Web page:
(Note: The data herein were taken from a number of public sources. Not all of these sources were in agreement on the specific cuts or the precise amounts of those cuts, but there is general agreement around the broad areas to be affected.)
The State of California is fast approaching the annual budget deadline of July 1. The deadline might actually be met this year, unlike in years past, because of Prop 25, which requires that legislators permanently forfeit their daily salary and expenses until a budget bill passes. However, that doesn’t make the task of passing a good budget any easier, especially given the state’s dreary financial situation.
The Legislative Analyst’s Office originally projected a cumulative deficit of $26.5 billion for the 2011‒2012 fiscal year, including $7.4 billion accrued from the previous fiscal year. Recently announced rosier revenue projections may make the deficit somewhat smaller but no less painful. (Because of the revised revenue projections, some of the figures presented in this article may have changed by the time of publication. The overall severity of the budget situation, however, remains unchanged.)
Gov. Jerry Brown’s approach to resolving the budget crisis has been referred to by some as “tough love.” Brown takes the view that we must resolve the deficit issue now, without gimmicks, so that we can start to run government more effectively going forward.
Brown’s original plan would cut spending by $12.5 billion and raise revenue of $14.0 billion to address the $26.5 billion shortfall. Of course, the governor cannot independently increase revenue nor can the legislature in most cases without a two-thirds vote.
The state legislature has cut $46 billion from the state budget over the past four years, and these cuts have gone to the heart of programs and services that help Californians of every age, income level, ethnicity and political bent.
Jessica Rothhaar, program director for state-level advocacy and organizing at Health Access, outlines the impact of these cuts:
- Cuts of $18 billion to education over the past three years have resulted in deep cuts in every classroom.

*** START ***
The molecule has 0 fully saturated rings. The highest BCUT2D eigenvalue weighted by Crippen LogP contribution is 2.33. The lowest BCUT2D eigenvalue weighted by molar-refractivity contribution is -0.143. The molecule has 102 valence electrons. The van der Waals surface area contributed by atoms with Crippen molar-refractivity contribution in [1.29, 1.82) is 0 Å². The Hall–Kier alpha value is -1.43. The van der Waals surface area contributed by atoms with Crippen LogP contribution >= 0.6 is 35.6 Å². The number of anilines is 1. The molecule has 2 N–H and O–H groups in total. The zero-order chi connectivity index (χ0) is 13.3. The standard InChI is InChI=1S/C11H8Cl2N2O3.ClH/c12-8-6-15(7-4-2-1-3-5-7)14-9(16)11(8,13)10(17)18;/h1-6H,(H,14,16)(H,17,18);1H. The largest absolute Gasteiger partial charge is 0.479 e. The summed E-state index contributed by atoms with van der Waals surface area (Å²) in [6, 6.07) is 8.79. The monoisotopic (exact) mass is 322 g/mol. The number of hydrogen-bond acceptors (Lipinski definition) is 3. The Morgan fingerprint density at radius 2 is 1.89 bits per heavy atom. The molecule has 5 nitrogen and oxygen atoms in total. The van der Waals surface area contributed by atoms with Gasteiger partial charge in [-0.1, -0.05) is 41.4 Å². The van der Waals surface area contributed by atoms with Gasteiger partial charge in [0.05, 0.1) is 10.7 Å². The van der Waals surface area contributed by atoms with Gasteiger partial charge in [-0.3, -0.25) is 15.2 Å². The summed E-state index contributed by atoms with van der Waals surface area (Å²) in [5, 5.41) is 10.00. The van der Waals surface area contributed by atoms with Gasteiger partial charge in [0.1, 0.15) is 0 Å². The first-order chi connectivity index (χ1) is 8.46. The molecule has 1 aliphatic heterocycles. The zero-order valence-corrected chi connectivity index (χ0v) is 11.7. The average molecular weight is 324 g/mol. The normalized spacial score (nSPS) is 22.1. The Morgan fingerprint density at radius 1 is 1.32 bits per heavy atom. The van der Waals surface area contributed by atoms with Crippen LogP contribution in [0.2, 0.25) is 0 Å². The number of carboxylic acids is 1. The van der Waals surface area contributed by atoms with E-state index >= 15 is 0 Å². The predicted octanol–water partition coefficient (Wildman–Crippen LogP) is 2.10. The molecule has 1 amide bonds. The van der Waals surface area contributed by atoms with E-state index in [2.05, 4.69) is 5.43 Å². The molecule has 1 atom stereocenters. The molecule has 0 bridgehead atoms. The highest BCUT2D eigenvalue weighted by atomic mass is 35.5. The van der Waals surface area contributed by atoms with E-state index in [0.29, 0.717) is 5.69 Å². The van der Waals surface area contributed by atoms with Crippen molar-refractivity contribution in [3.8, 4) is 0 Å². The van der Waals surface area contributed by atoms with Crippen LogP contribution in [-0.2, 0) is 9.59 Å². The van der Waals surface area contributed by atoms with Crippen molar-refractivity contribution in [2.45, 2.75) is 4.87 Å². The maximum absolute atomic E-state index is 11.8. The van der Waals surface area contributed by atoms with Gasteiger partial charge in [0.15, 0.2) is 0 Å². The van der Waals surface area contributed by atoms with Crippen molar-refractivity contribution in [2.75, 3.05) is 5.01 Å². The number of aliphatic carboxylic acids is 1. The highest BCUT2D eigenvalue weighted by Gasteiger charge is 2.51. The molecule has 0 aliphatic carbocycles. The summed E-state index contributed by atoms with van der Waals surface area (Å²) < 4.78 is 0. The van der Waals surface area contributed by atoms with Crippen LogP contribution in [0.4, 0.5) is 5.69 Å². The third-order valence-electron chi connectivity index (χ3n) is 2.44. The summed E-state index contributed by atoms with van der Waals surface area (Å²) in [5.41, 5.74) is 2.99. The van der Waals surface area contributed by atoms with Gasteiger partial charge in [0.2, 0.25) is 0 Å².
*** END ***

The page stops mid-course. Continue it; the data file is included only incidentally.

- Healthcare for 7.7 million low-income Californians, including children, seniors and people with disabilities, has been cut, ending dental and podiatry coverage, limiting doctor visits, increasing co-payments and further reducing access.
- Increased premiums will result in 120,000 children being dropped from California’s Healthy Families program.
- Tens of thousands of seniors with Alzheimer’s and people with developmental disabilities will lose the adult day healthcare that enables them to stay out of nursing homes.
- Services for 240,000 Californians with mental
retardation, cerebral palsy, Down’s syndrome, autism and other developmental disabilities are being cut, including employment training and support, infant development programs, respite care, nursing services, training in independent and supported living, behavior management training and transportation.
- Supplemental Security Income (SSI) payments to more than 1.1 million very low income seniors and people with disabilities have been cut. This is the only source of income these people have to pay for the necessities of life.
- As many as 60,000 children will lose the child care their families need in order to keep working, forcing working mothers to choose between their paychecks and their children’s safety.
Regarding the $12.5 billion in further budget cuts that Gov. Brown proposes for the next fiscal year, Rothhaar says, “These will be programs for working people and their families and for those who need essential help from our government. The fat has already been trimmed; now we are down to the ‘muscle.’”
The governor’s proposed cuts would include the following:
- A 6% decrease in per pupil funding
- $1.7 billion in cuts to SSI/State Supplementary Payment (SSP) and CalWorks
- $1.7 billion in cuts to Medi-Cal, the healthcare program for the poor
- $1.4 billion in cuts to higher education, including the University of California, California State University and community college systems